In 1910, Chile bought a battleship. Fifty years later, Chester Nimitz ensured that parts of that ship would complete the restoration of the Japanese battleship Mikasa, Togo’s flagship at the Battle of Tsushima. Along the way, the Chilean battleship would serve in the British Grand Fleet, get bombed by its own air force during a mutiny, and almost get sold to the United States.
Chile was the final entrant into the Southern Cone battleship race. Although smaller than either Argentina or Brazil, Chile had maintained a respectable fleet and a strong martial tradition in the nineteenth century. When the other two ordered battleships, Chile felt compelled to follow suit, as much for reasons of prestige than security. Chile ordered Almirante Latorre and Almirante Cochrane from Armstrong-Whitworth in 1911. Named after Admiral Juan Jose Latorre, a hero of the War of the Pacific, Almirante Latorre was a well-armed, well-designed ship. She carried ten 14” guns in five twin turrets, beating out the 13.5” guns carried by the latest British super-dreadnoughts. She displaced twenty-five thousand tons and could make twenty-two knots. Her armament compared favorably with most foreign competitors, and (eventually) made Latorre the most powerful warship in South America. She could also outpace the battleships of Chile’s neighbors
Unfortunately for Chile, World War I intervened, and both Latorre and her sister were purchased by the Royal Navy. Almirante Latorre was completed in 1915 as HMS Canada and joined the Fourth Battle Squadron of the Grand Fleet. She participated in the Battle of Jutland, firing forty-two rounds from her main armament and helping to destroy the German cruiser Wiesbaden. Following the war, Canada was refit, renamed Almirante Latorre, and sold back to Chile. The Chileans decided not to re-purchase Almirante Cochrane, which was renamed Eagle, converted into an aircraft carrier, and eventually sunk by a U-boat.
Almirante Latorre served as the flagship of the Chilean Navy for most of the rest of her long career. In contrast to her Brazilian and Argentinean counterparts, she was kept in good condition up until an engine room fire in 1951. In the 1920s she was used extensively, supporting disaster relief operations after an earthquake, and serving as host to a visit from the Prince of Wales. In 1929 she underwent extensive modernization in the United Kingdom, updating her engines, fire control, and anti-aircraft armament.
In 1931, in protest of a pay cut, the crew mutinied. The Great Depression struck Latin America hard, leaving the Chilean government with minimal resources for maintaining the fleet. The mutiny was launched from below decks, with enlisted personnel leading the charge. The rebellion spread quickly from Almirante Latorre to the other ships in the fleet and radicalized over the course of several days. A second flotilla joined the rebellion, as did groups of sailors ashore. For a while, the Chilean government feared that the rebellion would become a general revolutionary revolt. Chile’s leadership requested the transfer of bombs from the United States that could penetrate Latorre’s armored deck, as well as submarines that could defeat the rebel squadron. Chilean Air Force planes, attempting to put down the mutiny, scored a near miss on the battleship, but failed to do any serious damage. However, a combination of internal division and government repression ended the rebellion with relatively little bloodshed. A victim of austerity, the battleship entered reserve in 1933.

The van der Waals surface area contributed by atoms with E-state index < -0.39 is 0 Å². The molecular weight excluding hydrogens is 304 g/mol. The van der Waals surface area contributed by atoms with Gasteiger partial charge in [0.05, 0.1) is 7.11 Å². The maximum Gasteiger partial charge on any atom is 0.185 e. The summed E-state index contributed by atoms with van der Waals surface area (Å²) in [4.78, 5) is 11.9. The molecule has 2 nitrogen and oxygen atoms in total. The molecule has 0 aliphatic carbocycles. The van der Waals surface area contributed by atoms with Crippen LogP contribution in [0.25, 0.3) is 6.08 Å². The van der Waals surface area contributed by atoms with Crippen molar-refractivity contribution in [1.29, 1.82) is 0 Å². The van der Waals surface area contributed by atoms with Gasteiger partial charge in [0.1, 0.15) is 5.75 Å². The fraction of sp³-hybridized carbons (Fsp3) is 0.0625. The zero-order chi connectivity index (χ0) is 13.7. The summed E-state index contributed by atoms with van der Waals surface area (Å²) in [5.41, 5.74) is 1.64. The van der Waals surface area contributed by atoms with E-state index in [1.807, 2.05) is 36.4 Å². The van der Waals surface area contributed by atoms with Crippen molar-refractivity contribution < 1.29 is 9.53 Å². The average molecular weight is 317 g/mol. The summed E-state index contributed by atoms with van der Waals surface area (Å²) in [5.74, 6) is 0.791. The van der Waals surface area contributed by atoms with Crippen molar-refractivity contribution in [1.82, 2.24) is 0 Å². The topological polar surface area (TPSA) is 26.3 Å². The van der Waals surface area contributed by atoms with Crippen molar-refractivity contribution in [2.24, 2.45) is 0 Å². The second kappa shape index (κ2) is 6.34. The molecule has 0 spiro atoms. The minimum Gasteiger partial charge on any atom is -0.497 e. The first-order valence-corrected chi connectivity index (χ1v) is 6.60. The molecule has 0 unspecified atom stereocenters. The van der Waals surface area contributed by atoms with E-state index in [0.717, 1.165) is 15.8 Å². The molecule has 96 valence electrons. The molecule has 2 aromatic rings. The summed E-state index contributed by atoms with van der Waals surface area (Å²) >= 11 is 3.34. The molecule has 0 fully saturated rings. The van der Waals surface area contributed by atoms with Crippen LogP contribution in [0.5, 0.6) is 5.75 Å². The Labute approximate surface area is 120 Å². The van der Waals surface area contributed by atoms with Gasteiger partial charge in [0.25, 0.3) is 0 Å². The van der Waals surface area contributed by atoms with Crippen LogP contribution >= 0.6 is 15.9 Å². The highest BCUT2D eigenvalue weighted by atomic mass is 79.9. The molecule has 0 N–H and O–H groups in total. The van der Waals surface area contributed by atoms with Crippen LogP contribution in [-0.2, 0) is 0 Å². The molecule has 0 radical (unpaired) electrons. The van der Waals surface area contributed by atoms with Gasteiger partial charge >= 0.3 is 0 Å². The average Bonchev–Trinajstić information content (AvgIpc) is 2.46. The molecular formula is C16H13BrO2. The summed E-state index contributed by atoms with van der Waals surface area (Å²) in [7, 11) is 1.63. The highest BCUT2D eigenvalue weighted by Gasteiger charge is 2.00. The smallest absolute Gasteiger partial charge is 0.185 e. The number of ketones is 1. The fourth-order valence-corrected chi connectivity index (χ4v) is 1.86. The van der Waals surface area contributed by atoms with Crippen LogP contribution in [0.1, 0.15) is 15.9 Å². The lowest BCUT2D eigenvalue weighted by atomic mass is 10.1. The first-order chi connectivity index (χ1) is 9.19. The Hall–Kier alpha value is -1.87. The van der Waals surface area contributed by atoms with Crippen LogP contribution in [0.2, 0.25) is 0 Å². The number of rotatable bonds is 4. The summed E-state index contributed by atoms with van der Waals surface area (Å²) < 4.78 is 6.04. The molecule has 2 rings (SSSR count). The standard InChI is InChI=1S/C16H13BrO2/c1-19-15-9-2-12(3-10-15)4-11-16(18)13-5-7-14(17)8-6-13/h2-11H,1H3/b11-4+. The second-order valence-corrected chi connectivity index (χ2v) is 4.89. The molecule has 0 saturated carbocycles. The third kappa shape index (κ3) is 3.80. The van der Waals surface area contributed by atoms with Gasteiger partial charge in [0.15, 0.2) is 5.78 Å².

Following the Pearl Harbor attack of December 7, 1941, the United States Navy offered to purchase Almirante Latorre. The Chileans declined, and the US did not push the issue as the USN did not really suffer from a shortage of old, slow battleships. Three of the eight battleships at Pearl Harbor were returned to service in short order. In fact, the USN withdrew the Tennessee, only lightly damaged at Pearl Harbor, from service for an extensive two-year refit. West Virginia and California also underwent much longer than necessary refits. The USN made no effort to bring Wyoming, demilitarized under the terms of the 1930 London Treaty, back to active service, although this probably would have been cheaper and quicker than buying the Chilean ship. Almirante Latorre would have been roughly equivalent to the USS New York, which served most of the war in shore bombardment and convoy escort duty. In any case, the Chileans declined to sell their flagship to the United States.
With the scrapping of most of the older battleships in the Royal Navy shortly after World War II, Almirante Latorre became the last active capital ship to have served at the Battle of Jutland. After the engine fire in 1951, Almirante Latorre spent its last few years inactive. In 1958, she was sold to a Japanese company for scrapping. In 1959, retired Fleet Admiral Chester Nimitz was supporting a project to refurbish the Japanese battleship Mikasa, the last survivor of the Battle of Tsushima. Mikasa had suffered some damage in World War II and had generally been neglected since the end of the war. Nimitz provided financial and administrative support for the restoration of Mikasa to her original state. Almirante Latorre, being a rough contemporary of Mikasa, was cannibalized in the service of this restoration. Thus, parts of the last survivor of Jutland were used to restore the last survivor of Tsushima.
Robert Farley is a senior lecturer at the Patterson School of Diplomacy and International Commerce. His work includes military doctrine, national security, and maritime affairs. This first appeared in 2018.